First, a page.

Silt pollution costs landfill operator over £60,000

On 13 May 2005, at Welshpool Magistrates Court, the Magistrates found in favour of the Environment Agency in relation to a case concerning the impact of discharge of silt from Sundorne Products (Llanidloes) Ltd's Bryn Posteg premises. The Magistrates imposed total fines of £42,000 and costs awarded to the Environment Agency were £18,447.77p.

The Magistrates said, in reaching their conclusion, that, it was their belief that such a large amount of silt being deposited in a stream of only half a metre width would have undoubtedly resulted in some harm to the macroinvertibrate and trout population, even though there was no direct evidence presented during the case confirming this.

The charges were brought by the Environment Agency under Section 85 of the Water Resources Act 1991.

Speaking after the case, Samantha Morgan, an Environment Agency officer involved in the investigation, said: “Companies have a responsibility to do all they can to prevent polluting materials entering watercourses from their premises. They must also deal with any instance of this happening as soon as possible. Sundorne failed to do either, resulting in a serious pollution.”

The Environment Agency’s Barrister, Martin Diggins, told the court that on Wednesday 30 July 2003 an Environment Agency officer inspecting Sundorne Products (Llanidloes) Ltd’s Bryn Posteg landfill site saw that the Nant-y-Bradnant watercourse directly below the landfill was discoloured with a considerable amount of silt.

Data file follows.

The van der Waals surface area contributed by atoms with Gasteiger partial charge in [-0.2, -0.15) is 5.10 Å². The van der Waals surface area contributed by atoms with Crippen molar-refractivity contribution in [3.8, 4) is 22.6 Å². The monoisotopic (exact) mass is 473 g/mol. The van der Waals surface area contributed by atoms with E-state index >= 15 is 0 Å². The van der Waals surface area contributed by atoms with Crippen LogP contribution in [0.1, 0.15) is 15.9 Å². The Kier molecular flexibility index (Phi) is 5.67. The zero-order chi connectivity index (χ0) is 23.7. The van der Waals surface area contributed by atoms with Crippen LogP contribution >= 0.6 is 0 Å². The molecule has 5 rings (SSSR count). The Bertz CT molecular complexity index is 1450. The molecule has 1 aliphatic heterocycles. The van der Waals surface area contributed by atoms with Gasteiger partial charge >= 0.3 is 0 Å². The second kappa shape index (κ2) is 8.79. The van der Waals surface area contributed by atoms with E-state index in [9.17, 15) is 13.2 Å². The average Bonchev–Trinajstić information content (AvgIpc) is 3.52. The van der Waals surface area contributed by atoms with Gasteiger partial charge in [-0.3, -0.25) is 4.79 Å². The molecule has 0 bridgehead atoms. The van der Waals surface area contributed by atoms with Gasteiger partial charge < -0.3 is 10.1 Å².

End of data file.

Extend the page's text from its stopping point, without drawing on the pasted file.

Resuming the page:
On Thursday 31 July 2003 the officer carrying out a further inspection of the site found no evidence that any contaminated surface waters were leaving the site. The site manager was made aware of the issue and the officer raised her concern that silt contaminated water may be discharging to the watercourse via a land drain.
Subsequent investigations by the officer identified the contaminated water as coming from a pipe in the field below the landfill.

The site manager was made aware of the discovery and when asked about the structure, he indicated that it could be part of the landfill’s groundwater management system.

On Friday 1 August 2003 the watercourse was still visibly contaminated. The officer returned to the landfill site and could find no evidence that anything was being done to address the problem.

Investigations indicated that a leak in the site’s newly constructed surface-water settlement-lagoon had resulted in a discharge to the groundwater drains and a clay patch had been put in place to prevent further leakage.

In November and December 2003 discharges contaminated with suspended solids were observed directly discharging into the Nant-Y-Bradnant from the settlement lagoon.
A sample of the discharge taken on 3 December 2003 showed that solids were 38 times over the limits set out in water regulations.

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